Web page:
Motion Planning in the Presence of Moving Obstacles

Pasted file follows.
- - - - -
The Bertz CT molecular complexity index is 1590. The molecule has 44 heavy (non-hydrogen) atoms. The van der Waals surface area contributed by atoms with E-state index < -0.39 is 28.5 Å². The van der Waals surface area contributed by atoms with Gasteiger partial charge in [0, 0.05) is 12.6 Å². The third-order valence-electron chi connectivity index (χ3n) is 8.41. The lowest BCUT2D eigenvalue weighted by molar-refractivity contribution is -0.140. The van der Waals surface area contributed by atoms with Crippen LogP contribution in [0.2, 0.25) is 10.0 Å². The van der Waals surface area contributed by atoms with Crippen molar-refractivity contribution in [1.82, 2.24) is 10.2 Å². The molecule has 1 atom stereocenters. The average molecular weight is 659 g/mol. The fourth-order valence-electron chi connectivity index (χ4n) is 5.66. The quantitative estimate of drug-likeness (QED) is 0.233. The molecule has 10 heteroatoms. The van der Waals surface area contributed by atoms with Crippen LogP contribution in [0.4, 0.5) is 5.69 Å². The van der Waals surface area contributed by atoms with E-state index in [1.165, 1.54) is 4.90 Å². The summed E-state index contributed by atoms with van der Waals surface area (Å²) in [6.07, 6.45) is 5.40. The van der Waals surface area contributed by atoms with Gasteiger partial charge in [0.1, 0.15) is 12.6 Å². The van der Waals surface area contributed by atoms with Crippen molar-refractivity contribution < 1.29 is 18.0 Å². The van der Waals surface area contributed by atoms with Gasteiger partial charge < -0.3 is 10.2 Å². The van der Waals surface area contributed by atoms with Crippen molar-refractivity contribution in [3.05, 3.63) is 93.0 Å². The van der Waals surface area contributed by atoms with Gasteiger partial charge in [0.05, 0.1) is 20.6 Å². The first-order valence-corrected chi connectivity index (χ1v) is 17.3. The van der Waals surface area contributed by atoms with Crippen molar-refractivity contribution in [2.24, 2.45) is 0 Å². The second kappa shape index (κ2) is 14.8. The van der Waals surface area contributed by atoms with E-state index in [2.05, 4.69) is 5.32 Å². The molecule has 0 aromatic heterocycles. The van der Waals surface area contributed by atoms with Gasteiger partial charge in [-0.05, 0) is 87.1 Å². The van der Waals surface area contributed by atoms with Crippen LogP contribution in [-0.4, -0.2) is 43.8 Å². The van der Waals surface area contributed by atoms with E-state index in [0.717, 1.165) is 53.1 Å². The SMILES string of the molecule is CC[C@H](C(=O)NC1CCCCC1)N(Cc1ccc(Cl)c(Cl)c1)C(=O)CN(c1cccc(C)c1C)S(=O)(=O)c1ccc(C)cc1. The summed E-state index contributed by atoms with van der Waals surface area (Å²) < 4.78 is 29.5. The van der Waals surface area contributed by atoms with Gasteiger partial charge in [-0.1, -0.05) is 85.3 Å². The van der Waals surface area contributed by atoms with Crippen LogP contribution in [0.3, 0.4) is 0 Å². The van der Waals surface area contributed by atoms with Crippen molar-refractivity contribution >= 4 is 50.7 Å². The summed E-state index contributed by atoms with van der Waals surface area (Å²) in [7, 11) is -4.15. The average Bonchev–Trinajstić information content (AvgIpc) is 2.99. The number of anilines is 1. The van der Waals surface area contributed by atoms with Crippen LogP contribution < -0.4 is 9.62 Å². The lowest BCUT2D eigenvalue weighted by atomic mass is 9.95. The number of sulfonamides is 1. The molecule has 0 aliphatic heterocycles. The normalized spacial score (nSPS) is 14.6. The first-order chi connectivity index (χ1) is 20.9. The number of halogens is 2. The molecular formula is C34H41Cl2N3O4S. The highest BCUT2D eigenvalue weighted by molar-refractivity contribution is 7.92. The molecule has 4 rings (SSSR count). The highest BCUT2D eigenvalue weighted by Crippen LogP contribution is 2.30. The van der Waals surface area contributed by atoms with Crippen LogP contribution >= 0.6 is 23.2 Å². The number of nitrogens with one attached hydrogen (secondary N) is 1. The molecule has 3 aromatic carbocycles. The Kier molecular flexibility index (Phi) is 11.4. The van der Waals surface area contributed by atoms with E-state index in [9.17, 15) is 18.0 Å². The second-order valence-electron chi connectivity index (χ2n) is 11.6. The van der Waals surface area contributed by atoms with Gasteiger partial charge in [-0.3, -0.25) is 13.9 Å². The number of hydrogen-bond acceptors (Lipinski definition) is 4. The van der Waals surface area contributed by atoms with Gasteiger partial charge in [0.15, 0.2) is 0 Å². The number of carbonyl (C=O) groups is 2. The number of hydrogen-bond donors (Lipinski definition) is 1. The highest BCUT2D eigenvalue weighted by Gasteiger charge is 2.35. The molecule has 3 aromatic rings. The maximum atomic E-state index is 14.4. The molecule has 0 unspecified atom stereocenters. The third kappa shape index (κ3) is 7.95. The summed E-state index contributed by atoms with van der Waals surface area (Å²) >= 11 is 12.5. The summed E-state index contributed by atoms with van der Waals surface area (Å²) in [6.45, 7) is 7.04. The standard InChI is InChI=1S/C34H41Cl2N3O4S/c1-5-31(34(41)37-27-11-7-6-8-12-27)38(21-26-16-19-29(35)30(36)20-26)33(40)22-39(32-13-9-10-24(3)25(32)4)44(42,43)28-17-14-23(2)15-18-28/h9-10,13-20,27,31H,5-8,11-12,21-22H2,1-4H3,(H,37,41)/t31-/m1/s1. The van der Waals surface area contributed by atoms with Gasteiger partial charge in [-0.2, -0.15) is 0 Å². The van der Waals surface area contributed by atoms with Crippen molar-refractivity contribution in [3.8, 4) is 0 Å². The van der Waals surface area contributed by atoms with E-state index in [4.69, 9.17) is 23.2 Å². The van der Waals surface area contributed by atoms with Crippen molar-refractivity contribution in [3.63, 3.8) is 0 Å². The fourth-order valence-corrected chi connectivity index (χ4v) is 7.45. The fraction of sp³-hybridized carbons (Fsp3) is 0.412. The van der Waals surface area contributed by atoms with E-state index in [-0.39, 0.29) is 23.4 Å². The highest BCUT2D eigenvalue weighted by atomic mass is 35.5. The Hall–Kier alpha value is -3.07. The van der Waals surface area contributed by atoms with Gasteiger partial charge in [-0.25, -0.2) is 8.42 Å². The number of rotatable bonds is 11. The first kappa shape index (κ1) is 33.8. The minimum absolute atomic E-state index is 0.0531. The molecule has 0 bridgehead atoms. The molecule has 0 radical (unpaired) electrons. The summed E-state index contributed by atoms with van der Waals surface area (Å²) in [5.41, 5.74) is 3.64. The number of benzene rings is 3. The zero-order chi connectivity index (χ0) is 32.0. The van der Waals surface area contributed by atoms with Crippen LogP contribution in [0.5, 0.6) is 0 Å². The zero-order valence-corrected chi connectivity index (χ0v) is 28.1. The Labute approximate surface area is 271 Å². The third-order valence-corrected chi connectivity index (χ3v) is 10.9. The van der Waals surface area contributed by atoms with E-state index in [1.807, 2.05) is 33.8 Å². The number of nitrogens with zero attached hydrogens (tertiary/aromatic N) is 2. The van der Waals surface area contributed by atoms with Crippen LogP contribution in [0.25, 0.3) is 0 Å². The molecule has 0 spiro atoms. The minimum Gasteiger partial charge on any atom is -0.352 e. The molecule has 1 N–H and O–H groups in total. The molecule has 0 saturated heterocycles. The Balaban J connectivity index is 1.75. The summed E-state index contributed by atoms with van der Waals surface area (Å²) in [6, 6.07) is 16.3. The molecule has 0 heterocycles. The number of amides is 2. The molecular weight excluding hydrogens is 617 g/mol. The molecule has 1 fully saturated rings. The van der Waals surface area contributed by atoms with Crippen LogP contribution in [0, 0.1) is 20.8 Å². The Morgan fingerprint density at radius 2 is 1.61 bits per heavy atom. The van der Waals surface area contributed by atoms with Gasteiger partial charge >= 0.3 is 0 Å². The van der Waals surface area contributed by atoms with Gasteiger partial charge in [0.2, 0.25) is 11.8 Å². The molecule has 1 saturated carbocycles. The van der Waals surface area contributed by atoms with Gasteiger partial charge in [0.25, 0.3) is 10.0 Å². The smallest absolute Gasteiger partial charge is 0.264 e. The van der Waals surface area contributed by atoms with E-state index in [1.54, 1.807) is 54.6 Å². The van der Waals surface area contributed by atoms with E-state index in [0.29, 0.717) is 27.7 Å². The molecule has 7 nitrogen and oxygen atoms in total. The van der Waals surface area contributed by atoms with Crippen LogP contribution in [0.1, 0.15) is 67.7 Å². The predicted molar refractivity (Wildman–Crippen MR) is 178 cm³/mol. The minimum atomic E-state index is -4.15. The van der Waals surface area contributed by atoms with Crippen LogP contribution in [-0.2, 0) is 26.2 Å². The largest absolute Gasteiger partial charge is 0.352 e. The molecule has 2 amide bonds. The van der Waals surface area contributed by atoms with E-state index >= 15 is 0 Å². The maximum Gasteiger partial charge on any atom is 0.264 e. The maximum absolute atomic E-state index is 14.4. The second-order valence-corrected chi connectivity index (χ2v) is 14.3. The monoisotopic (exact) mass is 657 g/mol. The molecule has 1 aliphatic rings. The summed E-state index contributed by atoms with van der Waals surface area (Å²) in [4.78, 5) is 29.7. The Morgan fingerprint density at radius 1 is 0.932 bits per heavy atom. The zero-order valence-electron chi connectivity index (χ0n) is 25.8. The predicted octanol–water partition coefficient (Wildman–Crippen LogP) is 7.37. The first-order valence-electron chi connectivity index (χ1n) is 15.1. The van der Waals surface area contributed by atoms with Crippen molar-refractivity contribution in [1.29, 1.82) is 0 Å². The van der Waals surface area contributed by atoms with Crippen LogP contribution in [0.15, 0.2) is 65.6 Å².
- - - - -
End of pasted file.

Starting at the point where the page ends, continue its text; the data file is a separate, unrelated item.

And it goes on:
This paper investigates the computational complexity of planning the motion of a body B in 2-D or 3-D space, so as to avoid collision with moving obstacles of known, easily computed, trajectories. Dynamic movement problems are of fundamental importance to robotics, but their computational complexity has not previously been investigated. We provide evidence that the 3-D dynamic movement problem is intractable even if B has only a constant number of degrees of freedom of movement. In particular, we prove the problem is PSPACE-hard if B is given a velocity modulus bound on its movements and is NP-hard even if B has no velocity modulus bound, where, in both cases, B has 6 degrees of freedom. To prove these results, we use a unique method of simulation of a Turing machine that uses time to encode configurations 1994. We also investigate a natural class of dynamic problems that we call asteroid avoidance problems: B, the object we wish to move, is a convex polyhedron that is free to move by translation with bounded velocity modulus, and the polyhedral obstacles have known translational trajectories but cannot rotate. This problem has many applications to robot, automobile, and aircraft collision avoidance. Our main positive results are polynomial time algorithms for the 2-D asteroid avoidance problem, where B is a moving polygon and we assume a constant number of obstacles, as well as single exponential time or polynomial space algorithms for the 3-D asteroid avoidance problem, where B is a convex polyhedron and there are arbitrarily many obstacles. Our techniques for solving these asteroid avoidance problems use “normal path” arguments, which are an intereting generalization of techniques previously used to solve static shortest path problems. We also give some additional positive results for various other dynamic movers problems, and in particular give polynomial time algorithms for the case in which B has no velocity bounds and the movements of obstacles are algebraic in space-time. © 1994, ACM. All rights reserved.
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